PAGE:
Like Flynn, Baker thought of retiring in the offseason; he had several coaching offers on the table.  But he decided he wasn’t ready to hang up his skates just yet, and came to Halifax to keep his career going and work with the team’s young blueline prospects.  “I love hockey, playing hockey, more than anything,” Baker noted.  “As long as my body holds out and I’m having fun, why not keep the party going?”

And keep it going he has.  Mind you, Baker isn’t taking life easy in the minors: he’s appeared in 51 games and he leads the CHL in blocks with 125.  “Moose has been an inspiration to all of us,” said Lonigan.  “A lot of veteran players, they hate being in the minors.  They’re just going through the motions out there; if they don’t have a shot at getting back to the majors, they just want to skate around a little and then go drink beer.  Not Moose; he’s out there blocking shots and banging bodies like the Vandy is on the line.”

There’s no guarantee the Atlantics will win the title, or even make the playoffs.  But if they do, they’ll owe a lot of their success to a trio of players that the SHL was ready to give up on.

“I don’t know what the future is for us,” said Fischer, “but I don’t care.  We’re enjoying the moment, and it’s a sweet ride.”

2020 CHL All-Star Rosters

The day after the SHL’s All-Star Game, their minor league will be holding its third annual All-Star contest.  The game will take place at the Aetna Center, home of the Hartford Harpoons. The rosters for the game, along with each player’s current stats, are below.



Coach: Jeffrey “Swampy” Marsh (Virginia)


First Line

LW: Fendrick Scanlan, Cleveland (13 G, 10 A, 23 Pts, 23 Blk, 52 PIM, +4)

D: Morris Starling, Baltimore (10 G, 13 A, 23 Pts, 31 Blk, 10 PIM, -2)

C: Liam Engstrom, Hartford (13 G, 25 A, 38 Pts, 15 Blk, 2 PIM, +22)

D: Brett Stolte, Hartford (12 G, 13 A, 25 Pts, 37 Blk, 39 PIM, +3)

RW: Felix Delorme, Hartford (10 G, 17 A, 27 Pts, 20 Blk, 2 PIM, +22)


Second Line

LW: Jarmann Fischer, Halifax (8 G, 14 A, 22 Pts, 14 Blk, 16 PIM, -1)

D: Russ Klemmer, Oshawa (2 G, 22 A, 24 Pts, 63 Blk, 10 PIM, -1)

C: Dwight Flynn, Halifax (16 G, 21 A, 37 Pts, 11 Blk, 8 PIM, +3)

D: Burton Cullidge, Cleveland (1 G, 18 A, 19 Pts, 70 Blk, 19 PIM, +5)

RW: Anders Pedersen, Oshawa (12 G, 16 A, 28 Pts, 11 Blk, 14 PIM, -3)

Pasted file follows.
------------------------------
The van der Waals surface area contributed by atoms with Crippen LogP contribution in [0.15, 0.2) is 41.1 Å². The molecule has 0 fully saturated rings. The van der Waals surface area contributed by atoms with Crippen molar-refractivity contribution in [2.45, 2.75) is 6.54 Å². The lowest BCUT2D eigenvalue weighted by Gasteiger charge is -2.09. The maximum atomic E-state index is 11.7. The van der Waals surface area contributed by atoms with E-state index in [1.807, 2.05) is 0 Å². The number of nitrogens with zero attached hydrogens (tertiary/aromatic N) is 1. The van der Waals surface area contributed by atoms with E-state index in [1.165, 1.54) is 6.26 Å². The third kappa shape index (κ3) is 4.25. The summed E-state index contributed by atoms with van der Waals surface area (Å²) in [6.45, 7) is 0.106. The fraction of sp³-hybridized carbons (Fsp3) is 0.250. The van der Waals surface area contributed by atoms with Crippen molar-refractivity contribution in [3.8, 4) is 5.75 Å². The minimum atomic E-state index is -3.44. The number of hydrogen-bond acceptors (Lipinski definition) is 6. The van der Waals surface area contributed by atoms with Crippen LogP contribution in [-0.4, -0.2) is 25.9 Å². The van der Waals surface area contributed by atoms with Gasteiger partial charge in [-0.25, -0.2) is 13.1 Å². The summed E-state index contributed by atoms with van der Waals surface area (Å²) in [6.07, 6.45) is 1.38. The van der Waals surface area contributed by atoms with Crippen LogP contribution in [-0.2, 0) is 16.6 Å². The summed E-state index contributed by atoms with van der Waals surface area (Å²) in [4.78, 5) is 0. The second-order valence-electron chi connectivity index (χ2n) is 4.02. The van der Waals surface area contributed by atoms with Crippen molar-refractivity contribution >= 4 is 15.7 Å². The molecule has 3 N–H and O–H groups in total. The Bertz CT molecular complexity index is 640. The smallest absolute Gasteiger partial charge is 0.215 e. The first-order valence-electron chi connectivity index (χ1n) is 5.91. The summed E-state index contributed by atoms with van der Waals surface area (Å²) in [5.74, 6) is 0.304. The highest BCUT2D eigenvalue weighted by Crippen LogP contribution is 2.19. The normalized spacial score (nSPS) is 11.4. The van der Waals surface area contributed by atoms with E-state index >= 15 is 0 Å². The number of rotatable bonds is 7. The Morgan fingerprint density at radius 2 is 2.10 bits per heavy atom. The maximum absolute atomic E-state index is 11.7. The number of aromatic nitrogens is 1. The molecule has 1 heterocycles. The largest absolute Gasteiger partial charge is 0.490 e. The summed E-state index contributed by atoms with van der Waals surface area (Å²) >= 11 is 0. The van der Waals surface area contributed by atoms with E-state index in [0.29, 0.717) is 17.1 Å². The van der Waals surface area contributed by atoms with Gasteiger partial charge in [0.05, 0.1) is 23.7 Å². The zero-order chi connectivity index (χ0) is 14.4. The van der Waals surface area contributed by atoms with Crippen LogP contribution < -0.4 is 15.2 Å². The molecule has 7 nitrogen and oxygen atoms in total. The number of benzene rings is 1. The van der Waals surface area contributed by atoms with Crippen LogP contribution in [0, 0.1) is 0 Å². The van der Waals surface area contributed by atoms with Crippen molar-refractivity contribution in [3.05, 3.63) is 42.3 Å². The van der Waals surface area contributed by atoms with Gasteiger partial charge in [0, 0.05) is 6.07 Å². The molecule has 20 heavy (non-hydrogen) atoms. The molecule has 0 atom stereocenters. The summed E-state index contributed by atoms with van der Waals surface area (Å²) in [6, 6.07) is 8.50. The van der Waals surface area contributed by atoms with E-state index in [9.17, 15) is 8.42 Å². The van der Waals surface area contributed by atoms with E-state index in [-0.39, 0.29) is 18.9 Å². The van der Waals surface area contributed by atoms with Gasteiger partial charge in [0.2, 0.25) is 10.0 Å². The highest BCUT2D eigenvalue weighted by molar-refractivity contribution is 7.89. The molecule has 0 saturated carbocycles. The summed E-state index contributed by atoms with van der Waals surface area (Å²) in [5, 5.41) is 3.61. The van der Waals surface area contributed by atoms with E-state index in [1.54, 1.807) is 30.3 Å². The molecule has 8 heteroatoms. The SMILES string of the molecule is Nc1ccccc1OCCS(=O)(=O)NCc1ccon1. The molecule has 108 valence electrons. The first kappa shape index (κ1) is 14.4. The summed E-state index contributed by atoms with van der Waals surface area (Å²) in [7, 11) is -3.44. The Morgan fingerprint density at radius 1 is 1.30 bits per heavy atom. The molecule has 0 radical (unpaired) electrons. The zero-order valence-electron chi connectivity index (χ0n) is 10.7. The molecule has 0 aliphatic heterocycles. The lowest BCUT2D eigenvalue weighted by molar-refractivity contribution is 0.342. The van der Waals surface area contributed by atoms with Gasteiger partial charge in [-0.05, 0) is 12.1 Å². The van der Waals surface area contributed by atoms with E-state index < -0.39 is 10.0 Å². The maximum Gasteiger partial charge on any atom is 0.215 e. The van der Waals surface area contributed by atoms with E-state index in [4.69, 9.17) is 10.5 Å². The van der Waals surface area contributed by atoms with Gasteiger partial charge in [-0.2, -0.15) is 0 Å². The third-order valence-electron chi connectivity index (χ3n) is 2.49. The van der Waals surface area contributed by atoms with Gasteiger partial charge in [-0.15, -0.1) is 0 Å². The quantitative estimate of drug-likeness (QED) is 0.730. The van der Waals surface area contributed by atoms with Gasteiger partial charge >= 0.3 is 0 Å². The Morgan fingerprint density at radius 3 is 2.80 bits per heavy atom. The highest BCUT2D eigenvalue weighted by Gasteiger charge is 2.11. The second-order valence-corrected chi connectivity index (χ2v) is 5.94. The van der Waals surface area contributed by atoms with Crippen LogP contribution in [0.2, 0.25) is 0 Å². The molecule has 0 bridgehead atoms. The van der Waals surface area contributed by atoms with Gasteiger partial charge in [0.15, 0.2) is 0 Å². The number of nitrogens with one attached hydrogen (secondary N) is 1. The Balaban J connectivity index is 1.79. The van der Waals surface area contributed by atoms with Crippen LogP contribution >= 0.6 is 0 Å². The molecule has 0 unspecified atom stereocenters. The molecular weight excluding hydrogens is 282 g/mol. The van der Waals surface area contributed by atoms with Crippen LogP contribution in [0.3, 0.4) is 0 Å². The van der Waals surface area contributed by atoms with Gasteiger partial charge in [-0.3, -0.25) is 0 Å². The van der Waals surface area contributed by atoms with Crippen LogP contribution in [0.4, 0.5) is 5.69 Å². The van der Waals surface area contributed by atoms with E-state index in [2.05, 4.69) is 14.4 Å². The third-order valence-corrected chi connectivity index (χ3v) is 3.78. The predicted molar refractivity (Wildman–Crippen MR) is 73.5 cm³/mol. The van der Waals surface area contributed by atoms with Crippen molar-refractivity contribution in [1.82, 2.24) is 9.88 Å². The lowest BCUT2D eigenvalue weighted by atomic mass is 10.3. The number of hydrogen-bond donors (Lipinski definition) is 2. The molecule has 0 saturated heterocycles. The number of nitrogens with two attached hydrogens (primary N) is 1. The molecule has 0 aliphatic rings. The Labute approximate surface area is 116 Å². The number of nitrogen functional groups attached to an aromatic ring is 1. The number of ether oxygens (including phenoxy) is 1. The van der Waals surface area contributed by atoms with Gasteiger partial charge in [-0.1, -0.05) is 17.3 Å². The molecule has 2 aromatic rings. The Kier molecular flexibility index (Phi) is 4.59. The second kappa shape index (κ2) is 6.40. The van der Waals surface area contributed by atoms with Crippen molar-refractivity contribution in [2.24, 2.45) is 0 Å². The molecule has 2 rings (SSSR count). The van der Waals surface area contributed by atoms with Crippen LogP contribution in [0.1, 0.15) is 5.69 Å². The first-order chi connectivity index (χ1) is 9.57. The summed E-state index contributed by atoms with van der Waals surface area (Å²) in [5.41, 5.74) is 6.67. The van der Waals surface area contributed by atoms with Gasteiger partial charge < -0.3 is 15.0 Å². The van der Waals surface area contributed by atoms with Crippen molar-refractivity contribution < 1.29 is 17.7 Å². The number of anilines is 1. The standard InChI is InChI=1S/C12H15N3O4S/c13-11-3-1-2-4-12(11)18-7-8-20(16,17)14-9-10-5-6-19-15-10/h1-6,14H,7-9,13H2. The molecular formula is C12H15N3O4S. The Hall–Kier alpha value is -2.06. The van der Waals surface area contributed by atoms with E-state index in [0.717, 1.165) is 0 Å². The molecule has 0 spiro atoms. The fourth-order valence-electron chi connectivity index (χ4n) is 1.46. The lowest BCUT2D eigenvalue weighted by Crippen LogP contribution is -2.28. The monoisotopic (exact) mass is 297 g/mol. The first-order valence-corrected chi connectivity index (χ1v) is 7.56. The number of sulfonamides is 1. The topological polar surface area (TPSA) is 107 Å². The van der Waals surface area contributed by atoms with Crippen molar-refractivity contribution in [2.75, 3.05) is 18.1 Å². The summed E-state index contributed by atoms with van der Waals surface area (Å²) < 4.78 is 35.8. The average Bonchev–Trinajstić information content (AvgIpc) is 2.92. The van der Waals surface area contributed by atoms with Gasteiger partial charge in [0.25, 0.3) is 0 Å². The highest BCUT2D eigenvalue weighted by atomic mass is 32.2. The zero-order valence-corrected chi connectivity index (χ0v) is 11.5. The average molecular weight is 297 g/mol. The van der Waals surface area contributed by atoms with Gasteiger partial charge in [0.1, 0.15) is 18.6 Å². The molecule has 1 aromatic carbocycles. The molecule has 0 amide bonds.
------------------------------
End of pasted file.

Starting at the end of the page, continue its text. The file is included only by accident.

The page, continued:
Third Line

LW: Maurice Coutard, Baltimore (11 G, 11 A, 22 Pts, 9 Blk, 12 PIM, -18)

D: Teddy Morrison, Halifax (4 G, 13 A, 17 Pts, 57 Blk, 14 PIM, -2)

C: Ron Yaeckel, Virginia (10 G, 19 A, 29 Pts, 23 Blk, 41 PIM, +10)

D: Axel Borgstrom, Halifax (7 G, 9 A, 16 Pts, 54 Blk, 27 PIM, -9)

RW: Steve Brandon, Cleveland (12 G, 10 A, 22 Pts, 23 Blk, 24 PIM, +4)



Hector Orinoco, Oshawa (13-8-2, 2.11 GAA, .918 save %)

Eugene Looney, Cleveland (9-12-3, 1.97 GAA, .917 save %)



Coach: Gilbert McCoyne (Idaho)


First Line

LW: Terry Cresson, Idaho (8 G, 22 A, 30 Pts, 13 Blk, 12 PIM, +14)

D: Trevor Lockwood, Omaha (7 G, 20 A, 27 Pts, 36 Blk, 20 PIM, +5)

C: Lloyd “Goofy” Banjax, Utah (16 G, 23 A, 39 Pts, 28 Blk, 20 PIM, +14)

D: Brady Prussian, Idaho (14 G, 12 A, 26 Pts, 40 Blk, 16 PIM, +13)

RW: Britt Cadmium, Idaho (14 G, 15 A, 29 Pts, 21 Blk, 15 PIM, +16)


Second Line

LW: Chuck Alley, Utah (8 G, 19 A, 27 Pts, 29 Blk, 6 PIM, +14)

D: George Brinson, Utah (8 G, 20 A, 28 Pts, 26 Blk, 26 PIM, +11)

C: Yegor Nestorov, Milwaukee (16 G, 11 A, 27 Pts, 15 Blk, 8 PIM, -10)

D: Brian Coldivar, Minnesota (15 G, 10 A, 25 Pts, 32 Blk, 18 PIM, -3)

RW: Harris Wondolowski, Utah (16 G, 17 A, 33 Pts, 11 Blk, 14 PIM, +3)


Third Line

LW: Rick Crisak, Idaho (5 G, 22 A, 27 Pts, 8 Blk, 32 PIM, +18)

D: Conrad van Rijn, Milwaukee (3 G, 24 A, 27 Pts, 72 Blk, 39 PIM, -5)

C: Nikolai Valkov, Colorado Springs (16 G, 11 A, 27 Pts, 8 Blk, 24 PIM, -15)

D: Laszlo Cierny, Minnesota (5 G, 18 A, 23 Pts, 58 Blk, 36 PIM, -3)

RW: James Clay, Milwaukee (13 G, 15 A, 28 Pts, 16 Blk, 12 PIM, -4)



Kelvin White, Idaho (14-5-1, 2.07 GAA, .927 save %)